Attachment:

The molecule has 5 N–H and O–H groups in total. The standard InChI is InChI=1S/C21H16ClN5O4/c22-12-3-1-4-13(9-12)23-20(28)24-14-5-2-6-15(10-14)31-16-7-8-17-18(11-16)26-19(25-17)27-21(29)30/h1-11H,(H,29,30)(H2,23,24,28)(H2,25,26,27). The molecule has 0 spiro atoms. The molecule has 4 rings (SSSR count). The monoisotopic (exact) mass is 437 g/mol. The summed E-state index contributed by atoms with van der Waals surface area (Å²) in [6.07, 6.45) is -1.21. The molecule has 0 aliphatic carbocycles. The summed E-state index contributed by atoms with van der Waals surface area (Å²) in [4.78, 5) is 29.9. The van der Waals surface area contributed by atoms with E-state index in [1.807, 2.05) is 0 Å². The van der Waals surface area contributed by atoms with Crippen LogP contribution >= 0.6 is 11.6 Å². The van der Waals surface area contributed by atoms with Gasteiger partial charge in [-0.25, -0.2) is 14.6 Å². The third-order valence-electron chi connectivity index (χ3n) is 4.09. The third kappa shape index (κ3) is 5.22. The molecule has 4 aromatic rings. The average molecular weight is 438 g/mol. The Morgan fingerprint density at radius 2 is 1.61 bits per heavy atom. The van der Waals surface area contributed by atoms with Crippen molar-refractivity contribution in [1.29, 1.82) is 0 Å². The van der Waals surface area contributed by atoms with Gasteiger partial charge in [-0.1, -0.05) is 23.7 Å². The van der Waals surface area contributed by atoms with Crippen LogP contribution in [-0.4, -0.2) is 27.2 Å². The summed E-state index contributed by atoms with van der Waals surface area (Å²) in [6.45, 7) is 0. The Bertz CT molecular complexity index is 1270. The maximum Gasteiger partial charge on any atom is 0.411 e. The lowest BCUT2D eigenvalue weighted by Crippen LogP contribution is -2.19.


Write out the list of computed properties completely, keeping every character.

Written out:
The molecule has 5 N–H and O–H groups in total. The standard InChI is InChI=1S/C21H16ClN5O4/c22-12-3-1-4-13(9-12)23-20(28)24-14-5-2-6-15(10-14)31-16-7-8-17-18(11-16)26-19(25-17)27-21(29)30/h1-11H,(H,29,30)(H2,23,24,28)(H2,25,26,27). The molecule has 0 spiro atoms. The molecule has 4 rings (SSSR count). The monoisotopic (exact) mass is 437 g/mol. The summed E-state index contributed by atoms with van der Waals surface area (Å²) in [6.07, 6.45) is -1.21. The molecule has 0 aliphatic carbocycles. The summed E-state index contributed by atoms with van der Waals surface area (Å²) in [4.78, 5) is 29.9. The van der Waals surface area contributed by atoms with E-state index in [1.807, 2.05) is 0 Å². The van der Waals surface area contributed by atoms with Crippen LogP contribution >= 0.6 is 11.6 Å². The van der Waals surface area contributed by atoms with Gasteiger partial charge in [-0.25, -0.2) is 14.6 Å². The third-order valence-electron chi connectivity index (χ3n) is 4.09. The third kappa shape index (κ3) is 5.22. The molecule has 4 aromatic rings. The average molecular weight is 438 g/mol. The Morgan fingerprint density at radius 2 is 1.61 bits per heavy atom. The van der Waals surface area contributed by atoms with Crippen molar-refractivity contribution in [1.29, 1.82) is 0 Å². The van der Waals surface area contributed by atoms with Gasteiger partial charge in [-0.1, -0.05) is 23.7 Å². The van der Waals surface area contributed by atoms with Crippen LogP contribution in [-0.4, -0.2) is 27.2 Å². The summed E-state index contributed by atoms with van der Waals surface area (Å²) in [6.45, 7) is 0. The Bertz CT molecular complexity index is 1270. The maximum Gasteiger partial charge on any atom is 0.411 e. The lowest BCUT2D eigenvalue weighted by Crippen LogP contribution is -2.19.